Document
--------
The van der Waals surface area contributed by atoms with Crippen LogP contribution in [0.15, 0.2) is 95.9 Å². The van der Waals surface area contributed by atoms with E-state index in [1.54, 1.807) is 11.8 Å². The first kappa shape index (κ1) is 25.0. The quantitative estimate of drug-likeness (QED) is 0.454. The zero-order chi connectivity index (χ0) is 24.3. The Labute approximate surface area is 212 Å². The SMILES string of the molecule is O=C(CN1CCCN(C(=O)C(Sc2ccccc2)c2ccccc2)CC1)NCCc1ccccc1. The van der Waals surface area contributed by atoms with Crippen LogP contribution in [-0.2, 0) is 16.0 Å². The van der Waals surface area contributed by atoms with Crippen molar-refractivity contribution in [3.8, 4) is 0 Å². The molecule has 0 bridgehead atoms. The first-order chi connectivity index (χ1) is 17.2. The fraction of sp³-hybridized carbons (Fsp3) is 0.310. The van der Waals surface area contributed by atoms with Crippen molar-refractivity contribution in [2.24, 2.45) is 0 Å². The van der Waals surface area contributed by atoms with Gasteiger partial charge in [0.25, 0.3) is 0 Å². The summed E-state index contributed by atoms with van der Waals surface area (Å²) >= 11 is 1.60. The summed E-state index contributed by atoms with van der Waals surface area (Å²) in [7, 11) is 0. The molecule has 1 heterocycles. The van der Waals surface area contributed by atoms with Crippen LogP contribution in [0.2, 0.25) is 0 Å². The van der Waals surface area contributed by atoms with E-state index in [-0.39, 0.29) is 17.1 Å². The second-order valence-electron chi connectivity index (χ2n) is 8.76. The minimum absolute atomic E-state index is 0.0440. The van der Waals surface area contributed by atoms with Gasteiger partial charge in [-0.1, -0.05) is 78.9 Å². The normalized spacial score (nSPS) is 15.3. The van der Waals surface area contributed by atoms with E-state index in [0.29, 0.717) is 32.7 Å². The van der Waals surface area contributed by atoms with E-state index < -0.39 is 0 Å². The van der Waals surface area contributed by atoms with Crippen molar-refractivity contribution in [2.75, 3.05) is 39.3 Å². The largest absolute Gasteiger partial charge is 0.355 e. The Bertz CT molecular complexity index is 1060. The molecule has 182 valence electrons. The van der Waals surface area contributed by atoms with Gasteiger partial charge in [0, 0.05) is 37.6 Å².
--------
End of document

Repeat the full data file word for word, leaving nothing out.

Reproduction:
The van der Waals surface area contributed by atoms with Crippen LogP contribution in [0.15, 0.2) is 95.9 Å². The van der Waals surface area contributed by atoms with E-state index in [1.54, 1.807) is 11.8 Å². The first kappa shape index (κ1) is 25.0. The quantitative estimate of drug-likeness (QED) is 0.454. The zero-order chi connectivity index (χ0) is 24.3. The Labute approximate surface area is 212 Å². The SMILES string of the molecule is O=C(CN1CCCN(C(=O)C(Sc2ccccc2)c2ccccc2)CC1)NCCc1ccccc1. The van der Waals surface area contributed by atoms with Crippen LogP contribution in [-0.2, 0) is 16.0 Å². The van der Waals surface area contributed by atoms with Crippen molar-refractivity contribution in [3.8, 4) is 0 Å². The molecule has 0 bridgehead atoms. The first-order chi connectivity index (χ1) is 17.2. The fraction of sp³-hybridized carbons (Fsp3) is 0.310. The van der Waals surface area contributed by atoms with Crippen molar-refractivity contribution in [2.24, 2.45) is 0 Å². The van der Waals surface area contributed by atoms with Gasteiger partial charge in [0.25, 0.3) is 0 Å². The summed E-state index contributed by atoms with van der Waals surface area (Å²) >= 11 is 1.60. The summed E-state index contributed by atoms with van der Waals surface area (Å²) in [7, 11) is 0. The molecule has 1 heterocycles. The van der Waals surface area contributed by atoms with Crippen LogP contribution in [0.2, 0.25) is 0 Å². The van der Waals surface area contributed by atoms with E-state index in [-0.39, 0.29) is 17.1 Å². The second-order valence-electron chi connectivity index (χ2n) is 8.76. The minimum absolute atomic E-state index is 0.0440. The van der Waals surface area contributed by atoms with Gasteiger partial charge in [-0.1, -0.05) is 78.9 Å². The normalized spacial score (nSPS) is 15.3. The van der Waals surface area contributed by atoms with E-state index in [0.29, 0.717) is 32.7 Å². The van der Waals surface area contributed by atoms with E-state index < -0.39 is 0 Å². The van der Waals surface area contributed by atoms with Crippen molar-refractivity contribution in [2.75, 3.05) is 39.3 Å². The largest absolute Gasteiger partial charge is 0.355 e. The Bertz CT molecular complexity index is 1060. The molecule has 182 valence electrons. The van der Waals surface area contributed by atoms with Gasteiger partial charge in [0, 0.05) is 37.6 Å².